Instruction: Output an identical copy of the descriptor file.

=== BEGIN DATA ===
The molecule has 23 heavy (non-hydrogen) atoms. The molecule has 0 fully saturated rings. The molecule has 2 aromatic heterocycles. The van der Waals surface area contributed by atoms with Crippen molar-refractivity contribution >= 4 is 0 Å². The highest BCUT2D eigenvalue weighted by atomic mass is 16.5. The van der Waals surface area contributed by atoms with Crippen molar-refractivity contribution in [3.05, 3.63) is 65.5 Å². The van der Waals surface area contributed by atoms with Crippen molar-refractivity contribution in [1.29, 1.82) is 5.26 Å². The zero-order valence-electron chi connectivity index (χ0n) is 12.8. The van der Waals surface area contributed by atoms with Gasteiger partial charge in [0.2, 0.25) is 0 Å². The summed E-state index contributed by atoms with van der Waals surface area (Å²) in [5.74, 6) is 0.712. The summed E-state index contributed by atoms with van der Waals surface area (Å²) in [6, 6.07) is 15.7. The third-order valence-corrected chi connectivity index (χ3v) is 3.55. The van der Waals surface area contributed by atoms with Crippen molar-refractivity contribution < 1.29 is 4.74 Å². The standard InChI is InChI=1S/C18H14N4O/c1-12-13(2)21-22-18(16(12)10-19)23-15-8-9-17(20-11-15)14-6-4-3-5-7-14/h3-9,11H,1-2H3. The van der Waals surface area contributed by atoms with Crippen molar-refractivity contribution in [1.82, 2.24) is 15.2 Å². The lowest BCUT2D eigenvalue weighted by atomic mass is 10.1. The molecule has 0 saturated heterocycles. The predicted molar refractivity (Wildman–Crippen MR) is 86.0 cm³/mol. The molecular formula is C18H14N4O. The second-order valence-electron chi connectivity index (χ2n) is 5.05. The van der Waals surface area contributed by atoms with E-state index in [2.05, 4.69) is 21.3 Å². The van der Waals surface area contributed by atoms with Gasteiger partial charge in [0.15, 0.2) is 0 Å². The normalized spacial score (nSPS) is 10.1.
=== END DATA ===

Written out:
The molecule has 23 heavy (non-hydrogen) atoms. The molecule has 0 fully saturated rings. The molecule has 2 aromatic heterocycles. The van der Waals surface area contributed by atoms with Crippen molar-refractivity contribution >= 4 is 0 Å². The highest BCUT2D eigenvalue weighted by atomic mass is 16.5. The van der Waals surface area contributed by atoms with Crippen molar-refractivity contribution in [3.05, 3.63) is 65.5 Å². The van der Waals surface area contributed by atoms with Crippen molar-refractivity contribution in [1.29, 1.82) is 5.26 Å². The zero-order valence-electron chi connectivity index (χ0n) is 12.8. The van der Waals surface area contributed by atoms with Gasteiger partial charge in [0.2, 0.25) is 0 Å². The summed E-state index contributed by atoms with van der Waals surface area (Å²) in [5.74, 6) is 0.712. The summed E-state index contributed by atoms with van der Waals surface area (Å²) in [6, 6.07) is 15.7. The third-order valence-corrected chi connectivity index (χ3v) is 3.55. The van der Waals surface area contributed by atoms with Crippen molar-refractivity contribution < 1.29 is 4.74 Å². The standard InChI is InChI=1S/C18H14N4O/c1-12-13(2)21-22-18(16(12)10-19)23-15-8-9-17(20-11-15)14-6-4-3-5-7-14/h3-9,11H,1-2H3. The van der Waals surface area contributed by atoms with Crippen molar-refractivity contribution in [1.82, 2.24) is 15.2 Å². The lowest BCUT2D eigenvalue weighted by atomic mass is 10.1. The molecule has 0 saturated heterocycles. The predicted molar refractivity (Wildman–Crippen MR) is 86.0 cm³/mol. The molecular formula is C18H14N4O. The second-order valence-electron chi connectivity index (χ2n) is 5.05. The van der Waals surface area contributed by atoms with E-state index in [2.05, 4.69) is 21.3 Å². The van der Waals surface area contributed by atoms with Gasteiger partial charge in [0.15, 0.2) is 0 Å². The normalized spacial score (nSPS) is 10.1.